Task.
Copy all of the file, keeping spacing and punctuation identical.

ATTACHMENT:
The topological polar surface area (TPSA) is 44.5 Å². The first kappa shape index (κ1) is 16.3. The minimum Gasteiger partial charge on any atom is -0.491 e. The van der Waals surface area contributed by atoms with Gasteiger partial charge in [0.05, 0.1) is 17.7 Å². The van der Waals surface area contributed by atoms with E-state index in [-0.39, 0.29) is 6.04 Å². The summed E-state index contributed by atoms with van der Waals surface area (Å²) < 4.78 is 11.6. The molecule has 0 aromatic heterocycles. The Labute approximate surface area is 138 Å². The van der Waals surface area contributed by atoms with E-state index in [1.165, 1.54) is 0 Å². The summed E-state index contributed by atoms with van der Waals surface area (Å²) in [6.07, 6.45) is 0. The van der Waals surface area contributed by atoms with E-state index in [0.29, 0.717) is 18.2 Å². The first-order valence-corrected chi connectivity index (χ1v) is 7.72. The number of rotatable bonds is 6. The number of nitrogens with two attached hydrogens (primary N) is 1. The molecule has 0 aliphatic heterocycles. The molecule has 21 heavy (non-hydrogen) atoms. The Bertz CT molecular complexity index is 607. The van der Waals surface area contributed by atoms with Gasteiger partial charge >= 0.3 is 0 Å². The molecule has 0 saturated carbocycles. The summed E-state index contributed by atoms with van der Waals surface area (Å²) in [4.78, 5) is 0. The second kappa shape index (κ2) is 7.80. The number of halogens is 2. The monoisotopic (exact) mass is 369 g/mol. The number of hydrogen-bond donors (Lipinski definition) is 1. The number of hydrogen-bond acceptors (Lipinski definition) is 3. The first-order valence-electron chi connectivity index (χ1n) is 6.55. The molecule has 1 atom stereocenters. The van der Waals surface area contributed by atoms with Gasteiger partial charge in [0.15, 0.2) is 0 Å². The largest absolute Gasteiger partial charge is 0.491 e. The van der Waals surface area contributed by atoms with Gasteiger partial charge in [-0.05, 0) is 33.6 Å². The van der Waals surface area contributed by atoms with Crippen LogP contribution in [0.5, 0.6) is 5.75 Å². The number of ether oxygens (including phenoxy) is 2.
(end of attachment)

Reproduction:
The topological polar surface area (TPSA) is 44.5 Å². The first kappa shape index (κ1) is 16.3. The minimum Gasteiger partial charge on any atom is -0.491 e. The van der Waals surface area contributed by atoms with Gasteiger partial charge in [0.05, 0.1) is 17.7 Å². The van der Waals surface area contributed by atoms with E-state index in [-0.39, 0.29) is 6.04 Å². The summed E-state index contributed by atoms with van der Waals surface area (Å²) < 4.78 is 11.6. The molecule has 0 aromatic heterocycles. The Labute approximate surface area is 138 Å². The van der Waals surface area contributed by atoms with E-state index in [1.165, 1.54) is 0 Å². The summed E-state index contributed by atoms with van der Waals surface area (Å²) in [6.07, 6.45) is 0. The van der Waals surface area contributed by atoms with E-state index in [0.29, 0.717) is 18.2 Å². The first-order valence-corrected chi connectivity index (χ1v) is 7.72. The number of rotatable bonds is 6. The number of nitrogens with two attached hydrogens (primary N) is 1. The molecule has 0 aliphatic heterocycles. The molecule has 21 heavy (non-hydrogen) atoms. The Bertz CT molecular complexity index is 607. The van der Waals surface area contributed by atoms with Gasteiger partial charge >= 0.3 is 0 Å². The molecule has 0 saturated carbocycles. The summed E-state index contributed by atoms with van der Waals surface area (Å²) in [4.78, 5) is 0. The second kappa shape index (κ2) is 7.80. The number of halogens is 2. The monoisotopic (exact) mass is 369 g/mol. The number of hydrogen-bond donors (Lipinski definition) is 1. The number of hydrogen-bond acceptors (Lipinski definition) is 3. The first-order valence-electron chi connectivity index (χ1n) is 6.55. The molecule has 1 atom stereocenters. The van der Waals surface area contributed by atoms with Gasteiger partial charge in [0.15, 0.2) is 0 Å². The largest absolute Gasteiger partial charge is 0.491 e. The van der Waals surface area contributed by atoms with Gasteiger partial charge in [-0.05, 0) is 33.6 Å². The van der Waals surface area contributed by atoms with Crippen LogP contribution in [0.5, 0.6) is 5.75 Å². The number of ether oxygens (including phenoxy) is 2.